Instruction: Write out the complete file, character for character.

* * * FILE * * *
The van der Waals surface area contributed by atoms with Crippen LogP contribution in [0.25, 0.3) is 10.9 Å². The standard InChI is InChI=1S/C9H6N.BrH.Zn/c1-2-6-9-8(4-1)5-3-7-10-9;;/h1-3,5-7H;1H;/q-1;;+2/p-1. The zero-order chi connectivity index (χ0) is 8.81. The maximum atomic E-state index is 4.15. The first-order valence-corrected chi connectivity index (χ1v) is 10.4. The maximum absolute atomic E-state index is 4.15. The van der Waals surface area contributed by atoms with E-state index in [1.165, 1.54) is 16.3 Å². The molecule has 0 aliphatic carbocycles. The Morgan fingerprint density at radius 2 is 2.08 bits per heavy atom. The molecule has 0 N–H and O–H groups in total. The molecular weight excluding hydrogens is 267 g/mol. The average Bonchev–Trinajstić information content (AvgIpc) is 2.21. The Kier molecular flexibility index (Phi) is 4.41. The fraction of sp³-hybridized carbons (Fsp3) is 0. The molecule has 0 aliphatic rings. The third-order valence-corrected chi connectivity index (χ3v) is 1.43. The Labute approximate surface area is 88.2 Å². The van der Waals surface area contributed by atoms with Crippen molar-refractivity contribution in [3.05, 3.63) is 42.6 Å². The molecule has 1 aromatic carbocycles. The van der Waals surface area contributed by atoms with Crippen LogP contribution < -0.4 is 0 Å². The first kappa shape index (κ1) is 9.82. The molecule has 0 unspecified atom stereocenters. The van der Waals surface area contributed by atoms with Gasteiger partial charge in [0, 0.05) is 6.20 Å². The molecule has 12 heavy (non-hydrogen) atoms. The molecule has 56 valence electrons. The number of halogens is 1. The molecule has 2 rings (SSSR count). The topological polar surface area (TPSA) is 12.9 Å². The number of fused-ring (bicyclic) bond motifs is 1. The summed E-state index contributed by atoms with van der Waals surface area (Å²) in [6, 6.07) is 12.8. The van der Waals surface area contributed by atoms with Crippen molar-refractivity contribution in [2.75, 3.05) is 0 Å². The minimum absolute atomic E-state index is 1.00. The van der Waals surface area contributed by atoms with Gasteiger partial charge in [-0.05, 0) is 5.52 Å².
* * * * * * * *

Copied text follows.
The van der Waals surface area contributed by atoms with Crippen LogP contribution in [0.25, 0.3) is 10.9 Å². The standard InChI is InChI=1S/C9H6N.BrH.Zn/c1-2-6-9-8(4-1)5-3-7-10-9;;/h1-3,5-7H;1H;/q-1;;+2/p-1. The zero-order chi connectivity index (χ0) is 8.81. The maximum atomic E-state index is 4.15. The first-order valence-corrected chi connectivity index (χ1v) is 10.4. The maximum absolute atomic E-state index is 4.15. The van der Waals surface area contributed by atoms with E-state index in [1.165, 1.54) is 16.3 Å². The molecule has 0 aliphatic carbocycles. The Morgan fingerprint density at radius 2 is 2.08 bits per heavy atom. The molecule has 0 N–H and O–H groups in total. The molecular weight excluding hydrogens is 267 g/mol. The average Bonchev–Trinajstić information content (AvgIpc) is 2.21. The Kier molecular flexibility index (Phi) is 4.41. The fraction of sp³-hybridized carbons (Fsp3) is 0. The molecule has 0 aliphatic rings. The third-order valence-corrected chi connectivity index (χ3v) is 1.43. The Labute approximate surface area is 88.2 Å². The van der Waals surface area contributed by atoms with Crippen molar-refractivity contribution in [3.05, 3.63) is 42.6 Å². The molecule has 1 aromatic carbocycles. The van der Waals surface area contributed by atoms with Crippen LogP contribution < -0.4 is 0 Å². The first kappa shape index (κ1) is 9.82. The molecule has 0 unspecified atom stereocenters. The van der Waals surface area contributed by atoms with Gasteiger partial charge in [0, 0.05) is 6.20 Å². The molecule has 12 heavy (non-hydrogen) atoms. The molecule has 56 valence electrons. The number of halogens is 1. The molecule has 2 rings (SSSR count). The topological polar surface area (TPSA) is 12.9 Å². The number of fused-ring (bicyclic) bond motifs is 1. The summed E-state index contributed by atoms with van der Waals surface area (Å²) in [6, 6.07) is 12.8. The van der Waals surface area contributed by atoms with Crippen molar-refractivity contribution in [2.75, 3.05) is 0 Å². The minimum absolute atomic E-state index is 1.00. The van der Waals surface area contributed by atoms with Gasteiger partial charge in [-0.05, 0) is 5.52 Å².